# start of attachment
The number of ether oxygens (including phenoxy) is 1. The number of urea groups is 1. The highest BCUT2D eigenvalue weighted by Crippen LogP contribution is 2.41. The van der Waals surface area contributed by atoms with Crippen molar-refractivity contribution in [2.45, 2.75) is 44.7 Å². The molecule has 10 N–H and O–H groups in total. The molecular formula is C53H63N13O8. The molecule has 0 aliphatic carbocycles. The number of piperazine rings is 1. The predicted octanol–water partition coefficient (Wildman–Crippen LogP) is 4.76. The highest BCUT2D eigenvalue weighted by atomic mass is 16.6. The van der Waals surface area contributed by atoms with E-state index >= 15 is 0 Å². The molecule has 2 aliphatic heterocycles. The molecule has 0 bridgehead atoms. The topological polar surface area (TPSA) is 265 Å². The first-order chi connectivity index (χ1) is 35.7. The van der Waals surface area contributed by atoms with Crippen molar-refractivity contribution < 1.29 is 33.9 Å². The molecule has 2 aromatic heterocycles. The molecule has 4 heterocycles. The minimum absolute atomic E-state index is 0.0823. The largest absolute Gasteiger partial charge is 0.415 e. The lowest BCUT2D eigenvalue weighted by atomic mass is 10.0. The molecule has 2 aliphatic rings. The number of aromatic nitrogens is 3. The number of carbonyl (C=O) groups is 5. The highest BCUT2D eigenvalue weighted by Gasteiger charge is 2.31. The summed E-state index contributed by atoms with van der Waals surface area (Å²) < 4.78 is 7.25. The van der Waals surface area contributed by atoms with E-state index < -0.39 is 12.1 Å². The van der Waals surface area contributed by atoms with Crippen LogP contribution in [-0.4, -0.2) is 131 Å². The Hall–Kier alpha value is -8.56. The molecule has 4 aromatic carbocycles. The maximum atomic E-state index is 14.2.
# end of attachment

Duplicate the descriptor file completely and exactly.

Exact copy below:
The number of ether oxygens (including phenoxy) is 1. The number of urea groups is 1. The highest BCUT2D eigenvalue weighted by Crippen LogP contribution is 2.41. The van der Waals surface area contributed by atoms with Crippen molar-refractivity contribution in [2.45, 2.75) is 44.7 Å². The molecule has 10 N–H and O–H groups in total. The molecular formula is C53H63N13O8. The molecule has 0 aliphatic carbocycles. The number of piperazine rings is 1. The predicted octanol–water partition coefficient (Wildman–Crippen LogP) is 4.76. The highest BCUT2D eigenvalue weighted by atomic mass is 16.6. The van der Waals surface area contributed by atoms with E-state index >= 15 is 0 Å². The molecule has 2 aliphatic heterocycles. The molecule has 0 bridgehead atoms. The topological polar surface area (TPSA) is 265 Å². The first-order chi connectivity index (χ1) is 35.7. The van der Waals surface area contributed by atoms with Crippen molar-refractivity contribution < 1.29 is 33.9 Å². The molecule has 2 aromatic heterocycles. The molecule has 4 heterocycles. The minimum absolute atomic E-state index is 0.0823. The largest absolute Gasteiger partial charge is 0.415 e. The lowest BCUT2D eigenvalue weighted by atomic mass is 10.0. The molecule has 2 aliphatic rings. The number of aromatic nitrogens is 3. The number of carbonyl (C=O) groups is 5. The highest BCUT2D eigenvalue weighted by Gasteiger charge is 2.31. The summed E-state index contributed by atoms with van der Waals surface area (Å²) < 4.78 is 7.25. The van der Waals surface area contributed by atoms with E-state index < -0.39 is 12.1 Å². The van der Waals surface area contributed by atoms with Crippen LogP contribution in [-0.4, -0.2) is 131 Å². The Hall–Kier alpha value is -8.56. The molecule has 4 aromatic carbocycles. The maximum atomic E-state index is 14.2.